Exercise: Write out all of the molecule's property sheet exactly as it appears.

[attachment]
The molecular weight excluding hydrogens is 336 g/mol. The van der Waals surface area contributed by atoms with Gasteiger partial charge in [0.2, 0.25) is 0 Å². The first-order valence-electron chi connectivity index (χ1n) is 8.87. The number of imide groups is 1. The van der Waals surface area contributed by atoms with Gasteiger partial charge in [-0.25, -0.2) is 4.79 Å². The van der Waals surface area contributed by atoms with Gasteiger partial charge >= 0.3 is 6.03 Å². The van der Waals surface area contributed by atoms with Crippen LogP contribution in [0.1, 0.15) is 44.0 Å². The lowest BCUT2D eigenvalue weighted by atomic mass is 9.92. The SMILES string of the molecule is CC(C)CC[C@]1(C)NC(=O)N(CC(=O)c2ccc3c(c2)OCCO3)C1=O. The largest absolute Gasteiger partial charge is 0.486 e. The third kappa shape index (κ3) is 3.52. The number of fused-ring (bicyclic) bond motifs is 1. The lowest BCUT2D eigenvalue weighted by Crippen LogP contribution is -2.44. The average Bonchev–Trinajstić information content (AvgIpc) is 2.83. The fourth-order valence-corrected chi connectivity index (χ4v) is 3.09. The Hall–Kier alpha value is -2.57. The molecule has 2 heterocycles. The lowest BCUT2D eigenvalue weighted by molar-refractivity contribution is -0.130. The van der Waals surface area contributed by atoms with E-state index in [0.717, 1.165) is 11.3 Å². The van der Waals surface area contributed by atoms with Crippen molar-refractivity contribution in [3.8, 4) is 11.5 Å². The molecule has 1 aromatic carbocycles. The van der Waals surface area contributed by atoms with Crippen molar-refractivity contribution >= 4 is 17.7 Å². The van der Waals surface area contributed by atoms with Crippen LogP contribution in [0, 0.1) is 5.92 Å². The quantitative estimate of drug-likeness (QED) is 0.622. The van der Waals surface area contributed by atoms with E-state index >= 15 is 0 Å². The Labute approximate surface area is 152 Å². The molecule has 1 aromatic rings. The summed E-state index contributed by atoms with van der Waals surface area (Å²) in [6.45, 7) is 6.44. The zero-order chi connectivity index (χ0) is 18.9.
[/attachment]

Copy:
The molecular weight excluding hydrogens is 336 g/mol. The van der Waals surface area contributed by atoms with Gasteiger partial charge in [0.2, 0.25) is 0 Å². The first-order valence-electron chi connectivity index (χ1n) is 8.87. The number of imide groups is 1. The van der Waals surface area contributed by atoms with Gasteiger partial charge in [-0.25, -0.2) is 4.79 Å². The van der Waals surface area contributed by atoms with Gasteiger partial charge >= 0.3 is 6.03 Å². The van der Waals surface area contributed by atoms with Crippen LogP contribution in [0.1, 0.15) is 44.0 Å². The lowest BCUT2D eigenvalue weighted by atomic mass is 9.92. The SMILES string of the molecule is CC(C)CC[C@]1(C)NC(=O)N(CC(=O)c2ccc3c(c2)OCCO3)C1=O. The largest absolute Gasteiger partial charge is 0.486 e. The third kappa shape index (κ3) is 3.52. The number of fused-ring (bicyclic) bond motifs is 1. The lowest BCUT2D eigenvalue weighted by Crippen LogP contribution is -2.44. The average Bonchev–Trinajstić information content (AvgIpc) is 2.83. The fourth-order valence-corrected chi connectivity index (χ4v) is 3.09. The Hall–Kier alpha value is -2.57. The molecule has 2 heterocycles. The lowest BCUT2D eigenvalue weighted by molar-refractivity contribution is -0.130. The van der Waals surface area contributed by atoms with E-state index in [0.717, 1.165) is 11.3 Å². The van der Waals surface area contributed by atoms with Crippen molar-refractivity contribution in [3.8, 4) is 11.5 Å². The molecule has 1 aromatic carbocycles. The van der Waals surface area contributed by atoms with Crippen molar-refractivity contribution >= 4 is 17.7 Å². The van der Waals surface area contributed by atoms with Crippen LogP contribution in [0, 0.1) is 5.92 Å². The quantitative estimate of drug-likeness (QED) is 0.622. The van der Waals surface area contributed by atoms with E-state index >= 15 is 0 Å². The Labute approximate surface area is 152 Å². The molecule has 1 aromatic rings. The summed E-state index contributed by atoms with van der Waals surface area (Å²) in [6.45, 7) is 6.44. The zero-order chi connectivity index (χ0) is 18.9.